To keep shaking things up, Erik Wahl later joined the stage with a presentation that had everyone floored. He urged attendees to take everything that they know logically about leadership, hiring and retaining top talent and set it aside. Start with a blank canvas with unlimited potential, unlimited possibilities. Where are the rules, I thought? There’s a reason we have been doing things the way we have.
But as Erik’s presentation progressed, I realized that wasn’t true. That so far the cab driver, Jack Welch, John Ambrose and Erik Wahl had been right. The systems we have in place worked for a long time, but many were created for an analog world with little technology and diversity in the workforce. These programs, ideas and strategies don’t work if you’re looking to be a leading organization today. You need to meet learners where they are, and they’re not always on your LMS on their work desktops. Companies such as Shell and Burger King have realized this, and they offered workshops at the event detailing how they have structured their learning offerings to better cater to their employees. They know employees are doing a lot with very little. They know improving the performance of their organization means improving the performance of their people. They have created engaging platforms that draw learners in. They have created packages in their portals for learners to gain information on specific topics with short videos, article summaries, simulations.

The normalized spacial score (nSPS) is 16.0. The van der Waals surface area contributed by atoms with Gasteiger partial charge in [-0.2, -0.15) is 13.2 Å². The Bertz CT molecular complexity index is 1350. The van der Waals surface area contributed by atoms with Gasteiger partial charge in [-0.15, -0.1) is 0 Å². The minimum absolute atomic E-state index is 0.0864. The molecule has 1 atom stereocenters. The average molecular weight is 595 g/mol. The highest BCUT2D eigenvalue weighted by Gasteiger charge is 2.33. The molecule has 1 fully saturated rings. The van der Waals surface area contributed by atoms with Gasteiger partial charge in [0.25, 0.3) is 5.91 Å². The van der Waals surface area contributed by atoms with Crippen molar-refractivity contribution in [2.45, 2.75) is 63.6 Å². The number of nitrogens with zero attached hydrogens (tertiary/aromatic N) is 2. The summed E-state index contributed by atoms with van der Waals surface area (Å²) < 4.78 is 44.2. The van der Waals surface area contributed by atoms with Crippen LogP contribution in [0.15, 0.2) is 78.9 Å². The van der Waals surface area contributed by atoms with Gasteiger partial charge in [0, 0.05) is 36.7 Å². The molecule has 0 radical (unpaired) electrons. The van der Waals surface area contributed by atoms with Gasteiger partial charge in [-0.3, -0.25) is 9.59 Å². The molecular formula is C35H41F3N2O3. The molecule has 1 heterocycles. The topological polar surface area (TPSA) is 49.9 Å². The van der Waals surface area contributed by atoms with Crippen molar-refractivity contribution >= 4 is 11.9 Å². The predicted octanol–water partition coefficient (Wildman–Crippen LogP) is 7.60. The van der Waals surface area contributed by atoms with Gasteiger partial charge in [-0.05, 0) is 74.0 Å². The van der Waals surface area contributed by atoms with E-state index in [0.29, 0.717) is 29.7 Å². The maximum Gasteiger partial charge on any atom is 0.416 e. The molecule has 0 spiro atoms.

On Wednesday Lyn Heward, Cirque du Soleil’s director of creation, said “impossible” is only a word. And as the conference progressed, I realized that should be a mantra in our workplaces. Why do we say we can’t do things when we have the people and the resources? Why do we see creativity as a burden or a task for only a few? Heward offered these small steps for leaders to push their organizations to become more creative:
1. Jump on creative opportunities as they arise.
2. Awaken your senses and experience the world.
3. Look beyond the obvious; discover and invest in developing the full potential of the members of your team.
4. The nurturing environment has an open and inviting atmosphere which stimulates creative thought and action.
5. Take creative inspiration from constraints, worldly challenges, cultural differences and your customers’ expectations and dreams.
6. Risk taking is an essential part of the creative process and R&D the long, winding road to innovation.
7. The passionate creative leader never loses sight of the vast human potential around him and keeps fresh ideas flowing.
It’s a time for change, and as CHRO of Ventyx David Kuhl mentioned during his panel discussion, influence is a leader’s currency. Let’s mix things up. As a leader in an organization, you have the power to change the direction of the company’s culture. As a learning leader, you’re guiding the organization’s entire people and development strategy. You can be the rule breaker. You can question why things are done the way they are. You are working in the most dynamic business environment of all time, and it’s up to you to make sure you have the best people doing their best. It’s an exciting time, but it’s a challenging time, I know.
I’m curious, are there certain rules you think need breaking (this poem was mentioned at the conference as great guidance for change)? Please comment below or email me at lnikravan@CLOmedia.com, and enjoy the few photos from the event I have to share!